When Ralph Pucci goes for a “wow,” he lets himself, his artists, his old friends and his furniture designers totally loose. Events can take four months of preparation, and when an idea hits him, he goes with it at a moment’s notice.
On Monday, May 21, in tandem with the International Contemporary Furniture Fair and New York’s Design Week, Pucci will unveil two new designers, the second version of his self-named furniture collection, a room full of life-size art by Brooklyn artist Jeff Quinn, and signed pieces of furniture decorated by Ruben Toledo. The event is expected to draw up to 1,000 people. Anyone who loves design and art is welcome.
“When I make a decision, I feel pretty comfortable about going with it,” says Pucci, standing in the room surrounded by Quinn’s murals. “For this show, I wanted something surreal, really out there, but still in line with our vision of what’s contemporary, modern and somewhat minimalist. Our shows are not just about a chair or a sofa, it’s the entire experience, the meshing of furniture, art and music. I’m thinking some Miles Davis electronica or some funky James Brown instrumentals will go with this. This could be epic.”
“This” is the world only Pucci can create. Pucci gave Quinn an entire room on the ninth floor of his two-floor gallery. Quinn, who paints worlds that seem a cross between a Japanese landscape and some undiscovered planet, has never worked on such a large scale. The room is at least 2,200 square feet. His work, all interconnected, makes the mind travel. This size, covering almost every wall in a room with some placed on the floor, puts the viewer inside the world. Beige, blue and deep red with some white, filled with odd shapes, peaks and valleys, it’s a pretty landscape to spend a few hours. Quinn titled the show “Wanderlost.”
“I kind of see these as places inhabited by a lone traveler,” says Quinn, who lives in Cobble Hill. “I’m a deadly perfectionist, so I’m not going to be happy till everything is in place. I enjoy the process of painting and conceiving this. My sister sent me this Japanese word. I have to remember it, but it means teetering in this place where things are out of balance and in balance at once. I kind of like that.”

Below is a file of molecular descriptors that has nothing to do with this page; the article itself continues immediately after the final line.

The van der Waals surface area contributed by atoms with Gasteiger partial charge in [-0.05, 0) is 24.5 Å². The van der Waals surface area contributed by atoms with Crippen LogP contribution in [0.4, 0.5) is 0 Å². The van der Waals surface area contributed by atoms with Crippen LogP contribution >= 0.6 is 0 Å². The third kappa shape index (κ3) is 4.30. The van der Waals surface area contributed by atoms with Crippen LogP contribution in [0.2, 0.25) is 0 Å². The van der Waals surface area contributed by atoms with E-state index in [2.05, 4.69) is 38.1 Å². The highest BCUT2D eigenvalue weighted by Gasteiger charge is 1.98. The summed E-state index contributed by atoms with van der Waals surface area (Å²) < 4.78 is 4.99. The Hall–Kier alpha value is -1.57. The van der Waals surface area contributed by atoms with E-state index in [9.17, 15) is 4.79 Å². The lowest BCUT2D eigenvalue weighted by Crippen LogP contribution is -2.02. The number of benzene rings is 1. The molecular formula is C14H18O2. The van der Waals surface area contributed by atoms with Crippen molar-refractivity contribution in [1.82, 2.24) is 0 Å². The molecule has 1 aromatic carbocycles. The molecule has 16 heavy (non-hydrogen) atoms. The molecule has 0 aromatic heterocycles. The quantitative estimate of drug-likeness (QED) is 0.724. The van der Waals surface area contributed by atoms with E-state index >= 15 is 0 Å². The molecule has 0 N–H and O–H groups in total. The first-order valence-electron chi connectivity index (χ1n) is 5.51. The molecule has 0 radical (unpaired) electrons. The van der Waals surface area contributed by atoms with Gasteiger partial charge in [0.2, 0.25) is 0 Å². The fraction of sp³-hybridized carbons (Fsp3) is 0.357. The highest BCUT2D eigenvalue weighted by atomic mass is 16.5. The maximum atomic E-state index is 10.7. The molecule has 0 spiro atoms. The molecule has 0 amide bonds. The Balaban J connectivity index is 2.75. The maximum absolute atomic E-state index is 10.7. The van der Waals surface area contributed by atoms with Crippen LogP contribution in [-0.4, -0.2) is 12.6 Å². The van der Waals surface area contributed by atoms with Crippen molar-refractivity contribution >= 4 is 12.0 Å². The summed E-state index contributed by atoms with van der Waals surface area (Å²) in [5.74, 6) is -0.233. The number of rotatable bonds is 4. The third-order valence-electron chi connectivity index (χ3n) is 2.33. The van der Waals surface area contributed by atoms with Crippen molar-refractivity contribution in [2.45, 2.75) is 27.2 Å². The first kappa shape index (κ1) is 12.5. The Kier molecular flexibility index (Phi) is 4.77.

To complement Quinn’s world, Pucci will introduce the work of lighting designer Ted Abramczyk and furniture maker/sculptor Fran Taubman.
In the 12th-floor gallery, Pucci has a surprise. While at an event to celebrate the release of a book by fashion designer Isabel Toledo (Michelle Obama wore her dress to the Inauguration), Pucci ran into his old friend Ruben, Toledo’s husband.
A consummate artist who lives to draw, Ruben had decorated the elevator and other parts of the SoHo space for his wife’s book signing. Pucci was blown away. Without thinking, he asked Toledo if he would draw on distinct pieces of his own furniture collection to coincide with the release of Ralph Pucci Furniture (two). Toledo said yes. The results, titled “Collaboration,” are strong statements about how art is everywhere, and how we need to live in worlds full of fun.
“I wanted to make a tattoo for furniture,” says Toledo, who credits his wife, and their love, as his creative fuel. “I wanted these pieces to radiate a sense of magic and surprise, toys for your eyes and soul. Art is singular. It does not have to perform any practical service. This furniture has to not only look great, it has to perform and earn their way into your heart. They have to be worthy of becoming a loved family heirloom.”
Almost alive, they already are.
By Jason Sheftell